Individuals can be conceptualized as a hierarchical system of individuals nested within groups. Such systems can be observed at different ‘levels’, and variables explaining differences between individuals and/or groups may be defined at each level. This leads to research generally referred to as ‘multilevel research’.
In multilevel research, the data structure in the population is hierarchical, and the sample data are a sample from this hierarchical population. For example, in educational research, the population typically consists of classes and pupils within these classes, with classes organized within schools, children within families, or teams within companies. Other applications of multilevel models are longitudinal growth curve analyses, where a series of several distinct observations are viewed as nested within individuals.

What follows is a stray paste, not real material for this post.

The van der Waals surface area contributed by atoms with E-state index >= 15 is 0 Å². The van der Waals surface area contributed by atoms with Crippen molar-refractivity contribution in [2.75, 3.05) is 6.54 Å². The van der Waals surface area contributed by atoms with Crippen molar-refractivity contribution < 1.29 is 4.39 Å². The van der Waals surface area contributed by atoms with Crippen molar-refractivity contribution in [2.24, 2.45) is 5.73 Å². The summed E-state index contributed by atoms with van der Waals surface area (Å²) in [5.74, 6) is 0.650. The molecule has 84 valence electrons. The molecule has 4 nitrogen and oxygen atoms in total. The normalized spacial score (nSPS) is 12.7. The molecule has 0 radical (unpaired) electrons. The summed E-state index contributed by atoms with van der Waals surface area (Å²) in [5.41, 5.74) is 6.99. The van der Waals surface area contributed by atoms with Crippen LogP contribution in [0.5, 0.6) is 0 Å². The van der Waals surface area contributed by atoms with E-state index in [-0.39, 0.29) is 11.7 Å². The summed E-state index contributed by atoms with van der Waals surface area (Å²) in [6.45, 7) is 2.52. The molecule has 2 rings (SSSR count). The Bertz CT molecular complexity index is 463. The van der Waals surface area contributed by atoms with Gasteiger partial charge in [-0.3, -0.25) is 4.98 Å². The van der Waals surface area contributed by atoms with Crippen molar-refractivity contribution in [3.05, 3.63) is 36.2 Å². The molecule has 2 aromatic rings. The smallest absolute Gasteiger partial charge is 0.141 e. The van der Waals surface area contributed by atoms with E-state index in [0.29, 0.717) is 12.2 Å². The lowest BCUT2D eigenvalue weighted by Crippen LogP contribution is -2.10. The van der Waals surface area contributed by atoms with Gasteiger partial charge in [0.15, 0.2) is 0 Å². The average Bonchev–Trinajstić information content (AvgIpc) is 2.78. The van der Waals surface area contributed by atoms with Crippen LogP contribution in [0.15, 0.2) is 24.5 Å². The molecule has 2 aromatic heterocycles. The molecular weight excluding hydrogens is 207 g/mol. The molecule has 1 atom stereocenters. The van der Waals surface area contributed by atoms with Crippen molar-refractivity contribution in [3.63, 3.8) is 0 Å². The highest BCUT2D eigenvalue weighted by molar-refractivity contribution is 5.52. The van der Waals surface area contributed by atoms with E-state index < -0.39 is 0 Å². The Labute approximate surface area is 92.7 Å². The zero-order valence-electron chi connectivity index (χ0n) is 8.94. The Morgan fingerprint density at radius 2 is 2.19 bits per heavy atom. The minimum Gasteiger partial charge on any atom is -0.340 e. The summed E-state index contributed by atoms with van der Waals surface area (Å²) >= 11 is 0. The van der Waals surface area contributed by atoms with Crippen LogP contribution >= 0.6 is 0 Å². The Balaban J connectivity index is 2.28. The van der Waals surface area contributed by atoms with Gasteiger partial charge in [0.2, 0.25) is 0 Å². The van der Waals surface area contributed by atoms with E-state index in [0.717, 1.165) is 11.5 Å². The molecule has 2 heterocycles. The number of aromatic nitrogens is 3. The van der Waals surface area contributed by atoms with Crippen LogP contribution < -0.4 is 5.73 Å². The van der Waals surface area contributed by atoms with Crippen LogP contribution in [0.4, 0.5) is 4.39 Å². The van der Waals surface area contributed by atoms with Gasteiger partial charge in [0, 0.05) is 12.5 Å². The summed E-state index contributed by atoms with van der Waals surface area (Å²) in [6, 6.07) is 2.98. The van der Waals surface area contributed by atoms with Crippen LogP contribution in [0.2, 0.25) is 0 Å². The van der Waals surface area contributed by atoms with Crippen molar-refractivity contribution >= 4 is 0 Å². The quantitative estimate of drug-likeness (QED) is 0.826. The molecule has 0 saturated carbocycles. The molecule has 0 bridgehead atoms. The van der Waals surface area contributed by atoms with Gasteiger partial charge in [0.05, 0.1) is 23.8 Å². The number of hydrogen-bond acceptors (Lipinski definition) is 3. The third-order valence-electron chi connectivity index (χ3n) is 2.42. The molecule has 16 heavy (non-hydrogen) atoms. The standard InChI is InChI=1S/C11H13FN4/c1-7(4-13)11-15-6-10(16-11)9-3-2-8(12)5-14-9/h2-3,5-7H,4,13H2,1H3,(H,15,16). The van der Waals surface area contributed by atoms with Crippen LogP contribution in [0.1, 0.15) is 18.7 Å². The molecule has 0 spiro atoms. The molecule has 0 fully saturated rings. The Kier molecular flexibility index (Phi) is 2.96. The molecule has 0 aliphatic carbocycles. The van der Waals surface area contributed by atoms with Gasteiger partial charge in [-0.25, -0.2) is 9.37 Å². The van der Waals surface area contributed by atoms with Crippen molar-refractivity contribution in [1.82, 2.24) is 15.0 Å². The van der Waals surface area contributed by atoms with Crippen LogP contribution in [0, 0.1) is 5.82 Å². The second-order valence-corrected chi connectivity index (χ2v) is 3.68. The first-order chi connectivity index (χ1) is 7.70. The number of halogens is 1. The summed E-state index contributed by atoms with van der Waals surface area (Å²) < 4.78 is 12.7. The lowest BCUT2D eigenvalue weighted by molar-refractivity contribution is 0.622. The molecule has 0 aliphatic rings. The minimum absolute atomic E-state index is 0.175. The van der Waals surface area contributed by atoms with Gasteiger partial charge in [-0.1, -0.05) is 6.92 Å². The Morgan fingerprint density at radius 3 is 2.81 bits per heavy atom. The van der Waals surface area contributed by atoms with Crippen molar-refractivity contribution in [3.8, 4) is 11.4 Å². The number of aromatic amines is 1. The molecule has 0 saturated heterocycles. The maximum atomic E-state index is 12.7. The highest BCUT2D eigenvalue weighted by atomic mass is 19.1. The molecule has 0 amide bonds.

In the current project, several aspects of multilevel analyses are investigated. First, I assisted many researchers applying multilevel techniques to real-life data, including Bayesian multilevel analysis . Second, we investigated how many clusters/schools/teams/etc are needed to obtain reliable estimates and whether Bayesian multilevel analyses outperforms classical maximum likelihood estimation. And lastly, I am co-author of the new edition of the famous multilevel book by Joop Hox.
Since the 8th edition I am part of the organizing committee of the International Multilevel Conference. The conference is about all aspects of statistical multilevel analysis: innovative applications, theory, software, and methodology. The conference is always held in an informal style, with much room for discussion. We just organized the 11th edition!
In the period 2008-2014 I have visited the research group of Christiane Spiel and Dagmar Strohmeier on an annual basis for teaching and collaboration on research; in addition several of the Austrian PhD-students have visited our department for study visits. This project has resulted in several publications.